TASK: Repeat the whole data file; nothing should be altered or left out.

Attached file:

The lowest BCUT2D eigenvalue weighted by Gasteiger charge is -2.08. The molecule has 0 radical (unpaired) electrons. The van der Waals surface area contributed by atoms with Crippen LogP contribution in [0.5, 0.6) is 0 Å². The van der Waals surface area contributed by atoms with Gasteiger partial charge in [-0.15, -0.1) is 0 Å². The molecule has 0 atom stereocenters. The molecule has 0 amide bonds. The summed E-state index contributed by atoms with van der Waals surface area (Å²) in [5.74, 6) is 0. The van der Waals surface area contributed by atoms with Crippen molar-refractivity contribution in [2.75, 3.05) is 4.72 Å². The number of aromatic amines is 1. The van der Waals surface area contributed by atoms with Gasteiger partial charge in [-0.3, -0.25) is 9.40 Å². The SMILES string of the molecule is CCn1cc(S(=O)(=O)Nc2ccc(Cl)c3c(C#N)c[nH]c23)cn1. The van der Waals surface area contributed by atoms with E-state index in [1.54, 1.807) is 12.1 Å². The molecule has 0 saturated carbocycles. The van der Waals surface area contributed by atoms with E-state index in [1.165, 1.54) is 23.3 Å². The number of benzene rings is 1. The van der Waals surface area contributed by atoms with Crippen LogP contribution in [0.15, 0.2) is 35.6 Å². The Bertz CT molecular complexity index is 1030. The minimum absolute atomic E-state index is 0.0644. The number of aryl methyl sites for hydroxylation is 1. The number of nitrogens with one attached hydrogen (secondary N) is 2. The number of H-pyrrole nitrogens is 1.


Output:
The lowest BCUT2D eigenvalue weighted by Gasteiger charge is -2.08. The molecule has 0 radical (unpaired) electrons. The van der Waals surface area contributed by atoms with Crippen LogP contribution in [0.5, 0.6) is 0 Å². The van der Waals surface area contributed by atoms with Gasteiger partial charge in [-0.15, -0.1) is 0 Å². The molecule has 0 atom stereocenters. The molecule has 0 amide bonds. The summed E-state index contributed by atoms with van der Waals surface area (Å²) in [5.74, 6) is 0. The van der Waals surface area contributed by atoms with Crippen molar-refractivity contribution in [2.75, 3.05) is 4.72 Å². The number of aromatic amines is 1. The van der Waals surface area contributed by atoms with Gasteiger partial charge in [-0.3, -0.25) is 9.40 Å². The SMILES string of the molecule is CCn1cc(S(=O)(=O)Nc2ccc(Cl)c3c(C#N)c[nH]c23)cn1. The van der Waals surface area contributed by atoms with E-state index in [1.54, 1.807) is 12.1 Å². The molecule has 0 saturated carbocycles. The van der Waals surface area contributed by atoms with E-state index in [1.165, 1.54) is 23.3 Å². The number of benzene rings is 1. The van der Waals surface area contributed by atoms with Crippen LogP contribution in [0.15, 0.2) is 35.6 Å². The Bertz CT molecular complexity index is 1030. The minimum absolute atomic E-state index is 0.0644. The number of aryl methyl sites for hydroxylation is 1. The number of nitrogens with one attached hydrogen (secondary N) is 2. The number of H-pyrrole nitrogens is 1.